### How to store a double xplatform?

Posted:

**Mon Sep 12, 2005 9:14 am**Hi guys,

I am busy with a rewrite from my old serializer (SIO) to wxArchive, which will be the counter part of MFC's CArchive. I want to store all values as x-platform as possible meaning binary compatible so that serialized files can be opened on linux, MAC and Windows without binary incompatibility.

For a double, this is not so easy. One solution is convert to a string and store the double, another solution is convert it to two long or int64 values, there is a function that splits up the fraction and integer part.

However, with a splitted double I get back for example:

243.1434546784578

Integer: 243

Fraction: 0.1434546784578

Where I rather have two integers back which I can serialize in a binary compatible way.

The lamest method is:

Save the integer part

TmpInt = (Faction * 1000000000)

Save the fraction part

This is limiting.. The precision of the double can be more precise then this. So whatever method I choose, there is a precision error. The string conversion is still the most precise as you can specify how many digits you would like.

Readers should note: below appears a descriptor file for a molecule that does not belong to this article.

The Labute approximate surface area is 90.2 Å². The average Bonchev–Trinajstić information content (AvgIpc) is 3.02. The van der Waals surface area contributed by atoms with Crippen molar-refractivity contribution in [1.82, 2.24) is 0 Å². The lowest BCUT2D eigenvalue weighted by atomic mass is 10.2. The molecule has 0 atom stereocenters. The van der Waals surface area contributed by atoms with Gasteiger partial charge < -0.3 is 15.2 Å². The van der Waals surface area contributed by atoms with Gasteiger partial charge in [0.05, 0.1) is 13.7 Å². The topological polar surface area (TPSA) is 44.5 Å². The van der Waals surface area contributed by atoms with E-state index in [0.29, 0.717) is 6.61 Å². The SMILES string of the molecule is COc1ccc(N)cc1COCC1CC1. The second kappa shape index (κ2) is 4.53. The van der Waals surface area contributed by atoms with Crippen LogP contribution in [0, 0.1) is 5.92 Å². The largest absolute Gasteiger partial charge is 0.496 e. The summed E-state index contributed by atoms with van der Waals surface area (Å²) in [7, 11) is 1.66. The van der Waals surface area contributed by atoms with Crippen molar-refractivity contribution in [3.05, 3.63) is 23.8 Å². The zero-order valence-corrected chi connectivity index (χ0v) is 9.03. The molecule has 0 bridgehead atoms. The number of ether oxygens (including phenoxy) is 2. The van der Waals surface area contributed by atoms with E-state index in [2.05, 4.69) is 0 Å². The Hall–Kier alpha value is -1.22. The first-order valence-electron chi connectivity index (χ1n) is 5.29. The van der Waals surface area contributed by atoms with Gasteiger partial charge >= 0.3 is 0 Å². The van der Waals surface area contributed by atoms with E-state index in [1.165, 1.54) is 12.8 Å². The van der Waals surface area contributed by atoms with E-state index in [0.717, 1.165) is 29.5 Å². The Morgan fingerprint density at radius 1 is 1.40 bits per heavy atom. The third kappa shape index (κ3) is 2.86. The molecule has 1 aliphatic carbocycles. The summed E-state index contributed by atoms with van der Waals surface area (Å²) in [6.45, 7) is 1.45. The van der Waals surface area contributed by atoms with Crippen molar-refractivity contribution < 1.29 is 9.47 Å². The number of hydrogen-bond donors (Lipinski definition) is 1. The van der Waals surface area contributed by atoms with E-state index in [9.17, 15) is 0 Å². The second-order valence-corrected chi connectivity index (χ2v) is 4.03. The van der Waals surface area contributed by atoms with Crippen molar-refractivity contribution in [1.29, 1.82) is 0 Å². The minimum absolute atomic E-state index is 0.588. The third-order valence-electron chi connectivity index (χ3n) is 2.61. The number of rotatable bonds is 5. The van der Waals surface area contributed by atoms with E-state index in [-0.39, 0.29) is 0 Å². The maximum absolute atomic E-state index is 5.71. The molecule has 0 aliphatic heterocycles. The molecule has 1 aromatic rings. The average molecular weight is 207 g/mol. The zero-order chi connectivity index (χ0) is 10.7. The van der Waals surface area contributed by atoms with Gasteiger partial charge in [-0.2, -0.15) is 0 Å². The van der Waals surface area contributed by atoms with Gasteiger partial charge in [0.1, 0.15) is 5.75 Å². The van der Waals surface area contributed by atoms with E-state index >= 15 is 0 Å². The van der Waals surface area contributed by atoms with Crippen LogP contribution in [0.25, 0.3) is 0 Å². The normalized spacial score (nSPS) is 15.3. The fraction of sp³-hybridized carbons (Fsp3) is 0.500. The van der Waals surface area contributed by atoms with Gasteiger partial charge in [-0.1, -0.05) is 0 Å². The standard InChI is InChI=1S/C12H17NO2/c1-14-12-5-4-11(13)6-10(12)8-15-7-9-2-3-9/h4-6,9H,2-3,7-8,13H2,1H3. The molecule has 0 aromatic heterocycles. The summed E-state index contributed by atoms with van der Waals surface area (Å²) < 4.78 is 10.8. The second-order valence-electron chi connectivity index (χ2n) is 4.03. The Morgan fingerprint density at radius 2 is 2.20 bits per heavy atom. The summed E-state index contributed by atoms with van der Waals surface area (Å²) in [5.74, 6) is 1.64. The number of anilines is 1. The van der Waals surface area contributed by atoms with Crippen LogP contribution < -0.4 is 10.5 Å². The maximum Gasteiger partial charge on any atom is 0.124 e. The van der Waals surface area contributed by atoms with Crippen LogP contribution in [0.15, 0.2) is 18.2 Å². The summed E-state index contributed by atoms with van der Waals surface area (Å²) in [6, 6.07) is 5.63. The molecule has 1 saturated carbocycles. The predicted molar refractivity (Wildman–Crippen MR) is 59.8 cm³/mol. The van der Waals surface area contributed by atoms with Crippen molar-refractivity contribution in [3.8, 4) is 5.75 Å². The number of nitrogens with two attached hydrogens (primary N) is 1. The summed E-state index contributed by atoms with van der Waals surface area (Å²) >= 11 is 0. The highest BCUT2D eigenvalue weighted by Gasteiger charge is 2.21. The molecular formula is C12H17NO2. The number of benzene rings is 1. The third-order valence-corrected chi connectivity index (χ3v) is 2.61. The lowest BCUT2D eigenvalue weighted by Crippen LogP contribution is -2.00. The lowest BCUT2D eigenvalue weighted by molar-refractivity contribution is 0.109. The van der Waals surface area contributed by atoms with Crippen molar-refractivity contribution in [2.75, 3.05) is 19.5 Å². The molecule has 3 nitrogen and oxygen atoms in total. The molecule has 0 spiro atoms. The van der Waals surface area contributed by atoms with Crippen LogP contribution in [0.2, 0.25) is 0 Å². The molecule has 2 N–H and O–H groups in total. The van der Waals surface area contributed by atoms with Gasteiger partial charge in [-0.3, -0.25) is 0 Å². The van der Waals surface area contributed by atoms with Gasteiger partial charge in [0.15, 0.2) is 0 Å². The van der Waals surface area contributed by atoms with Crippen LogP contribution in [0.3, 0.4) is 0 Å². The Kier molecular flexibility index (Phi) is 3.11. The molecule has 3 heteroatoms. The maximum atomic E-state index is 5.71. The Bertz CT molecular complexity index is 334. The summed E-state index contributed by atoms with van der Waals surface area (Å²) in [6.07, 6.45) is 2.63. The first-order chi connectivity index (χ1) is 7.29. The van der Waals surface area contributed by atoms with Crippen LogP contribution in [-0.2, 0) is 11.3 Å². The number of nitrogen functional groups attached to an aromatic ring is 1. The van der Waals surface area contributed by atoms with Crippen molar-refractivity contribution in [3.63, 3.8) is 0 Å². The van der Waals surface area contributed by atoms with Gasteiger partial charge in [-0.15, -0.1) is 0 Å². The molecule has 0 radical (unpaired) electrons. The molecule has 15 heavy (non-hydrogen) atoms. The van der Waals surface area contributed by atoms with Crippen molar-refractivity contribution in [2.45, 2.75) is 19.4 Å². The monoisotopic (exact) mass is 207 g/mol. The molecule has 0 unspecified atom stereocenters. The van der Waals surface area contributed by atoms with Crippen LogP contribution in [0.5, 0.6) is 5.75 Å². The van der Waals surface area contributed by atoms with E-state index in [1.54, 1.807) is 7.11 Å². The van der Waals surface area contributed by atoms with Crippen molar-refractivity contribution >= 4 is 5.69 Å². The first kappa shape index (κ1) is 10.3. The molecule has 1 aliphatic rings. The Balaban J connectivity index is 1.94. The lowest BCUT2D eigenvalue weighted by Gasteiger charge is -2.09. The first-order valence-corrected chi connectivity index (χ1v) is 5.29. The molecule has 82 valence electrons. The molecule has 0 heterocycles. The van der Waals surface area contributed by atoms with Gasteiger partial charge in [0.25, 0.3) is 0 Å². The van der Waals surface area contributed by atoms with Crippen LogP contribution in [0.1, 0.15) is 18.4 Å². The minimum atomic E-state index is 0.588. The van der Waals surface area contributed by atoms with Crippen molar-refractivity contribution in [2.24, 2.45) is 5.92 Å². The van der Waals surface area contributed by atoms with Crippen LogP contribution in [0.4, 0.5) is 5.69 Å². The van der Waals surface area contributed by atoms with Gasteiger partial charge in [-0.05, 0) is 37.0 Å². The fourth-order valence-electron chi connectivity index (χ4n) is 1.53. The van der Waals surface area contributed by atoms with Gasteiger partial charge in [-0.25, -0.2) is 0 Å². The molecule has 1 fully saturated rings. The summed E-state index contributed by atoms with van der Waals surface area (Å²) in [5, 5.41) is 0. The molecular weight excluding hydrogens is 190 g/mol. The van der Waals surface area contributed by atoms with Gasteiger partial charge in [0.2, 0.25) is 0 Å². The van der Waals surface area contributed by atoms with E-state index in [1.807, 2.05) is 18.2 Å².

Any ideas anyone?

- Jorgen

I am busy with a rewrite from my old serializer (SIO) to wxArchive, which will be the counter part of MFC's CArchive. I want to store all values as x-platform as possible meaning binary compatible so that serialized files can be opened on linux, MAC and Windows without binary incompatibility.

For a double, this is not so easy. One solution is convert to a string and store the double, another solution is convert it to two long or int64 values, there is a function that splits up the fraction and integer part.

However, with a splitted double I get back for example:

243.1434546784578

Integer: 243

Fraction: 0.1434546784578

Where I rather have two integers back which I can serialize in a binary compatible way.

The lamest method is:

Save the integer part

TmpInt = (Faction * 1000000000)

Save the fraction part

This is limiting.. The precision of the double can be more precise then this. So whatever method I choose, there is a precision error. The string conversion is still the most precise as you can specify how many digits you would like.

Any ideas anyone?

- Jorgen